Suozzi shaves head to raise money for cancer

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Rep. Tom Suozzi has his head shaved for St. Baldrick’s at the Downtown Cafe in Glen Cove (Photo courtesy of Jacob Scheiner).

Rep. Tom Suozzi (D-Glen Cove) lost his hair on Sunday, but he was able to gain thousands of dollars in donations to fight childhood cancer.

The congressman and former county executive had his head shaved as part of the annual St. Baldrick’s Day foundation event at the Downtown Cafe in Glen Cove.

“I was nervous right before they took the razor to my head, but that is nothing compared to what these kids and their families go through everyday fighting this terrible disease,” Suozzi said.

Suozzi raised $12,000 on Sunday, which was split evenly between the St. Baldrick’s Foundation and the Nicholas J. Pedone Foundation.

The latter is named for a Glen Cove boy who was diagnosed with a rare form of childhood cancer.

His parents started the foundation after his passing to raise money for childhood cancer awareness and hospital outreach projects, working directly with children who are diagnosed with the disease.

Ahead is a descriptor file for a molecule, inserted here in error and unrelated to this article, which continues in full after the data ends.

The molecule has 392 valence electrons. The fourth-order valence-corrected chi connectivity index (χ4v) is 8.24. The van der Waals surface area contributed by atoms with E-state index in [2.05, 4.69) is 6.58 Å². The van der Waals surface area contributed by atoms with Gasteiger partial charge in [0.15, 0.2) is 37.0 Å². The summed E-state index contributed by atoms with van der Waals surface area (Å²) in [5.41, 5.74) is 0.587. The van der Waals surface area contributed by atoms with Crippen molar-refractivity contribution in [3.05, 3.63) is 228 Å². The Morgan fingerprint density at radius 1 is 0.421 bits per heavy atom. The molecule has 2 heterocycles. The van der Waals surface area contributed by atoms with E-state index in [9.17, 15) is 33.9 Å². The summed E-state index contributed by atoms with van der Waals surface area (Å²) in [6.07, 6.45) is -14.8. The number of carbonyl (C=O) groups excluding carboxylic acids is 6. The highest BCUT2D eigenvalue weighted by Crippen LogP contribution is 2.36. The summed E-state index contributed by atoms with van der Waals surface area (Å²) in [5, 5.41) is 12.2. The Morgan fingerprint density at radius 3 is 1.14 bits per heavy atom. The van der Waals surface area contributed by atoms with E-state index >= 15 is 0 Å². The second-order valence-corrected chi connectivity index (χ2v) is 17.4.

The St. Baldrick’s Foundation has been raising money since 1999 through

Congressman Suozzi after his St. Baldrick’s head shaving (Photo courtesy of Jacob Scheiner).

events similar to the one on Sunday, where volunteers agree to have their heads shaved to raise awareness. Since 2005, the St. Baldrick’s has raised $232 million.

“If I am able to raise awareness and money to help combat childhood cancer, then I am happy to do it,” Suozzi said of his new trim.

Not everyone was a fan of Suozzi’s haircut.

His opponent in the Democratic primary, Joshua Sauberman, criticized Suozzi on Twitter for his refusal to support a single-payer healthcare system.

“I fought cancer & won, but continues to fight cancer patients, who want a healthcare system that ensures they don’t have to choose [between] buying groceries or receiving life-saving treatments. Tell Tom that 92% is not good enough. Let’s pass . ,” he wrote in a Tweet on Sunday.

Sauberman was diagnosed with metastatic prostate cancer in 2009.

He told Blank Slate Media last month that he was denied coverage by his insurer who said the cancer was a pre-existing condition. He said that ordeal inspired him to run for Congress this year.

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